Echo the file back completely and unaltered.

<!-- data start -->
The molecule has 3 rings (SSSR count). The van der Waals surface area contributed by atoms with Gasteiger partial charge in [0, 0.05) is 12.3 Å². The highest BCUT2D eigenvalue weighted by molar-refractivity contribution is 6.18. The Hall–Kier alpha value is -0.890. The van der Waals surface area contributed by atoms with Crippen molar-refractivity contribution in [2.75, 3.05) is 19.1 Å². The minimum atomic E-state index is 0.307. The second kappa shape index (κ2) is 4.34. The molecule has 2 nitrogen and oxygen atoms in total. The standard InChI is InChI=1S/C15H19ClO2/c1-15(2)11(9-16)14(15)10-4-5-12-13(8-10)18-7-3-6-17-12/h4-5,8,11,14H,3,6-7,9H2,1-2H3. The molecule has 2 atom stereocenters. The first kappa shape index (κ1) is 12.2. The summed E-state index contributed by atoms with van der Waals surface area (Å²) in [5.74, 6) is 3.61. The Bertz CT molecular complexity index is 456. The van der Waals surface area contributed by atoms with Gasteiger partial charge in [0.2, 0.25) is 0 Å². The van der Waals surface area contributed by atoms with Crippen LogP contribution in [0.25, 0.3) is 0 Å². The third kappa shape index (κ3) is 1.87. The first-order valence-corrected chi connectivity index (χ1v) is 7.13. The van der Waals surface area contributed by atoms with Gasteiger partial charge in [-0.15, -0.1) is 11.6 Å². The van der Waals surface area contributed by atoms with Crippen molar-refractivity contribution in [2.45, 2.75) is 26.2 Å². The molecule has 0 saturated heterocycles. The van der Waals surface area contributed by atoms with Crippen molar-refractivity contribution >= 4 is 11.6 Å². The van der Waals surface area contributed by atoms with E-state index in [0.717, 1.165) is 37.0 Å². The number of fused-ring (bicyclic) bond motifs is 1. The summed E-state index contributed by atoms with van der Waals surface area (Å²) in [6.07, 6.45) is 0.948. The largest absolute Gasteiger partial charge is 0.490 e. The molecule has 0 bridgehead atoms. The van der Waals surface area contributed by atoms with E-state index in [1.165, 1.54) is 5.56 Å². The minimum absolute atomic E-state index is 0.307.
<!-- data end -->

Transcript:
The molecule has 3 rings (SSSR count). The van der Waals surface area contributed by atoms with Gasteiger partial charge in [0, 0.05) is 12.3 Å². The highest BCUT2D eigenvalue weighted by molar-refractivity contribution is 6.18. The Hall–Kier alpha value is -0.890. The van der Waals surface area contributed by atoms with Crippen molar-refractivity contribution in [2.75, 3.05) is 19.1 Å². The minimum atomic E-state index is 0.307. The second kappa shape index (κ2) is 4.34. The molecule has 2 nitrogen and oxygen atoms in total. The standard InChI is InChI=1S/C15H19ClO2/c1-15(2)11(9-16)14(15)10-4-5-12-13(8-10)18-7-3-6-17-12/h4-5,8,11,14H,3,6-7,9H2,1-2H3. The molecule has 2 atom stereocenters. The first kappa shape index (κ1) is 12.2. The summed E-state index contributed by atoms with van der Waals surface area (Å²) in [5.74, 6) is 3.61. The Bertz CT molecular complexity index is 456. The van der Waals surface area contributed by atoms with Gasteiger partial charge in [0.2, 0.25) is 0 Å². The van der Waals surface area contributed by atoms with Crippen LogP contribution in [0.25, 0.3) is 0 Å². The third kappa shape index (κ3) is 1.87. The first-order valence-corrected chi connectivity index (χ1v) is 7.13. The van der Waals surface area contributed by atoms with Gasteiger partial charge in [-0.15, -0.1) is 11.6 Å². The van der Waals surface area contributed by atoms with Crippen molar-refractivity contribution in [2.45, 2.75) is 26.2 Å². The molecule has 0 saturated heterocycles. The van der Waals surface area contributed by atoms with Crippen molar-refractivity contribution >= 4 is 11.6 Å². The van der Waals surface area contributed by atoms with E-state index in [0.717, 1.165) is 37.0 Å². The number of fused-ring (bicyclic) bond motifs is 1. The summed E-state index contributed by atoms with van der Waals surface area (Å²) in [6.07, 6.45) is 0.948. The largest absolute Gasteiger partial charge is 0.490 e. The molecule has 0 bridgehead atoms. The van der Waals surface area contributed by atoms with E-state index in [1.165, 1.54) is 5.56 Å². The minimum absolute atomic E-state index is 0.307.